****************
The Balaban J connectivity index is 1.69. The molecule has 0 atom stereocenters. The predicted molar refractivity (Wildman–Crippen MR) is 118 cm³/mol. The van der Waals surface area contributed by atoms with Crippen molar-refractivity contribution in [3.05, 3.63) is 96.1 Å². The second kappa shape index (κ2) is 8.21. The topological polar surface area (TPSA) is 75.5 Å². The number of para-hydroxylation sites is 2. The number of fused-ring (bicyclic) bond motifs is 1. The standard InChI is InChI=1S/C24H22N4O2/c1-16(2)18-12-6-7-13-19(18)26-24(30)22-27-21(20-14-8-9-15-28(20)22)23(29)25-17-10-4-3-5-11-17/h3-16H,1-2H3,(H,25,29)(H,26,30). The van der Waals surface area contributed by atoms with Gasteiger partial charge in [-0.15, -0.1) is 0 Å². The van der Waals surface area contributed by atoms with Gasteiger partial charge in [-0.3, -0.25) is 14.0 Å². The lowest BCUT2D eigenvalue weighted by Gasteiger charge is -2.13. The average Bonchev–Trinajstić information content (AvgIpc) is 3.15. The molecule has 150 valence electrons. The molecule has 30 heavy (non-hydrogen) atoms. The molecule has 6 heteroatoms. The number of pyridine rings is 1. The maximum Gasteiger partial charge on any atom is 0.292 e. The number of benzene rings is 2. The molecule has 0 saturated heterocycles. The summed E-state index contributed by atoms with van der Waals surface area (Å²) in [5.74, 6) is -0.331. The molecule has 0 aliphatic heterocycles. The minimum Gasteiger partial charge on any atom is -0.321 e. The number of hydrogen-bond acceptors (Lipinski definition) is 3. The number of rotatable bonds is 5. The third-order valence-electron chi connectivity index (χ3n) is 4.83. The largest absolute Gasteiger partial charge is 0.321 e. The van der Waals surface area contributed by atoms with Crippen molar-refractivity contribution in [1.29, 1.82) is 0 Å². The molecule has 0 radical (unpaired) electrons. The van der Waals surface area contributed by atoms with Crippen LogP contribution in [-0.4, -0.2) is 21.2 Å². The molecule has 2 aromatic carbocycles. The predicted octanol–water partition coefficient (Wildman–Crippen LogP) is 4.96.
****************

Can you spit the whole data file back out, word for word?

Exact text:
The Balaban J connectivity index is 1.69. The molecule has 0 atom stereocenters. The predicted molar refractivity (Wildman–Crippen MR) is 118 cm³/mol. The van der Waals surface area contributed by atoms with Crippen molar-refractivity contribution in [3.05, 3.63) is 96.1 Å². The second kappa shape index (κ2) is 8.21. The topological polar surface area (TPSA) is 75.5 Å². The number of para-hydroxylation sites is 2. The number of fused-ring (bicyclic) bond motifs is 1. The standard InChI is InChI=1S/C24H22N4O2/c1-16(2)18-12-6-7-13-19(18)26-24(30)22-27-21(20-14-8-9-15-28(20)22)23(29)25-17-10-4-3-5-11-17/h3-16H,1-2H3,(H,25,29)(H,26,30). The van der Waals surface area contributed by atoms with Gasteiger partial charge in [-0.15, -0.1) is 0 Å². The van der Waals surface area contributed by atoms with Gasteiger partial charge in [-0.3, -0.25) is 14.0 Å². The lowest BCUT2D eigenvalue weighted by Gasteiger charge is -2.13. The average Bonchev–Trinajstić information content (AvgIpc) is 3.15. The molecule has 150 valence electrons. The molecule has 30 heavy (non-hydrogen) atoms. The molecule has 6 heteroatoms. The number of pyridine rings is 1. The maximum Gasteiger partial charge on any atom is 0.292 e. The number of benzene rings is 2. The molecule has 0 saturated heterocycles. The summed E-state index contributed by atoms with van der Waals surface area (Å²) in [5.74, 6) is -0.331. The molecule has 0 aliphatic heterocycles. The minimum Gasteiger partial charge on any atom is -0.321 e. The number of hydrogen-bond acceptors (Lipinski definition) is 3. The number of rotatable bonds is 5. The third-order valence-electron chi connectivity index (χ3n) is 4.83. The largest absolute Gasteiger partial charge is 0.321 e. The van der Waals surface area contributed by atoms with Crippen molar-refractivity contribution in [1.29, 1.82) is 0 Å². The molecule has 0 radical (unpaired) electrons. The van der Waals surface area contributed by atoms with Crippen LogP contribution in [-0.4, -0.2) is 21.2 Å². The molecule has 2 aromatic carbocycles. The predicted octanol–water partition coefficient (Wildman–Crippen LogP) is 4.96.